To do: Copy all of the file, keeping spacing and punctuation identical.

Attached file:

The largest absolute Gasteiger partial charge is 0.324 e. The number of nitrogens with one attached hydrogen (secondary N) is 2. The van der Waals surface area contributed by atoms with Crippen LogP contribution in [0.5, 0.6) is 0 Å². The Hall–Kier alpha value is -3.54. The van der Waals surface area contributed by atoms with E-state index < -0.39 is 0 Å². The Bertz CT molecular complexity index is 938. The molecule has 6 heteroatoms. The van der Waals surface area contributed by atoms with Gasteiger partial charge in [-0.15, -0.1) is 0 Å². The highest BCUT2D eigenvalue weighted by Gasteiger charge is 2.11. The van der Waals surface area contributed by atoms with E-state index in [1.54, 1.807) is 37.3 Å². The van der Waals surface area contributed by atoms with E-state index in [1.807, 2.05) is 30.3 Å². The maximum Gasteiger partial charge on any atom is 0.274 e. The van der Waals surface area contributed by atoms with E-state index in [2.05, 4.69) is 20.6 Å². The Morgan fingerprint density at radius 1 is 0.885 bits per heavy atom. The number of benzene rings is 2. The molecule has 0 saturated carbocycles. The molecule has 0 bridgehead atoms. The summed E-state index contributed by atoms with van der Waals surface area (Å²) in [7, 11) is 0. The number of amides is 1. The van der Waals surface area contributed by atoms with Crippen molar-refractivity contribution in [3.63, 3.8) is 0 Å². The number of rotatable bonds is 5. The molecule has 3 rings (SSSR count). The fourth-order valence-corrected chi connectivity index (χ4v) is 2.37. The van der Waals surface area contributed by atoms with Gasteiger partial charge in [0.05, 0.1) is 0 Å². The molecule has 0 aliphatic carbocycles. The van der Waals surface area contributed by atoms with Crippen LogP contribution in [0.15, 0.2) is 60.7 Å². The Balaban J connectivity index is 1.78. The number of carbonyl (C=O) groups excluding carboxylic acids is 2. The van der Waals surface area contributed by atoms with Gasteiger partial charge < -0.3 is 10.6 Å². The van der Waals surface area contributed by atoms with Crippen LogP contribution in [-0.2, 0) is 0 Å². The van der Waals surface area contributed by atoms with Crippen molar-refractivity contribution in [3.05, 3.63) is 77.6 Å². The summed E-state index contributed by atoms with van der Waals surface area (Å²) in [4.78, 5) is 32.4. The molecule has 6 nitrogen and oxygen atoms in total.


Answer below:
The largest absolute Gasteiger partial charge is 0.324 e. The number of nitrogens with one attached hydrogen (secondary N) is 2. The van der Waals surface area contributed by atoms with Crippen LogP contribution in [0.5, 0.6) is 0 Å². The Hall–Kier alpha value is -3.54. The van der Waals surface area contributed by atoms with E-state index < -0.39 is 0 Å². The Bertz CT molecular complexity index is 938. The molecule has 6 heteroatoms. The van der Waals surface area contributed by atoms with Gasteiger partial charge in [-0.15, -0.1) is 0 Å². The highest BCUT2D eigenvalue weighted by Gasteiger charge is 2.11. The van der Waals surface area contributed by atoms with E-state index in [1.54, 1.807) is 37.3 Å². The van der Waals surface area contributed by atoms with E-state index in [1.807, 2.05) is 30.3 Å². The maximum Gasteiger partial charge on any atom is 0.274 e. The van der Waals surface area contributed by atoms with E-state index in [2.05, 4.69) is 20.6 Å². The Morgan fingerprint density at radius 1 is 0.885 bits per heavy atom. The number of benzene rings is 2. The molecule has 0 saturated carbocycles. The molecule has 0 bridgehead atoms. The summed E-state index contributed by atoms with van der Waals surface area (Å²) in [7, 11) is 0. The number of amides is 1. The van der Waals surface area contributed by atoms with Crippen molar-refractivity contribution in [3.63, 3.8) is 0 Å². The number of rotatable bonds is 5. The molecule has 3 rings (SSSR count). The fourth-order valence-corrected chi connectivity index (χ4v) is 2.37. The van der Waals surface area contributed by atoms with Gasteiger partial charge in [0.05, 0.1) is 0 Å². The molecule has 0 aliphatic carbocycles. The van der Waals surface area contributed by atoms with Crippen LogP contribution in [0.15, 0.2) is 60.7 Å². The Balaban J connectivity index is 1.78. The number of carbonyl (C=O) groups excluding carboxylic acids is 2. The van der Waals surface area contributed by atoms with Gasteiger partial charge < -0.3 is 10.6 Å². The van der Waals surface area contributed by atoms with Crippen LogP contribution in [-0.2, 0) is 0 Å². The van der Waals surface area contributed by atoms with Crippen molar-refractivity contribution in [3.05, 3.63) is 77.6 Å². The summed E-state index contributed by atoms with van der Waals surface area (Å²) in [4.78, 5) is 32.4. The molecule has 6 nitrogen and oxygen atoms in total.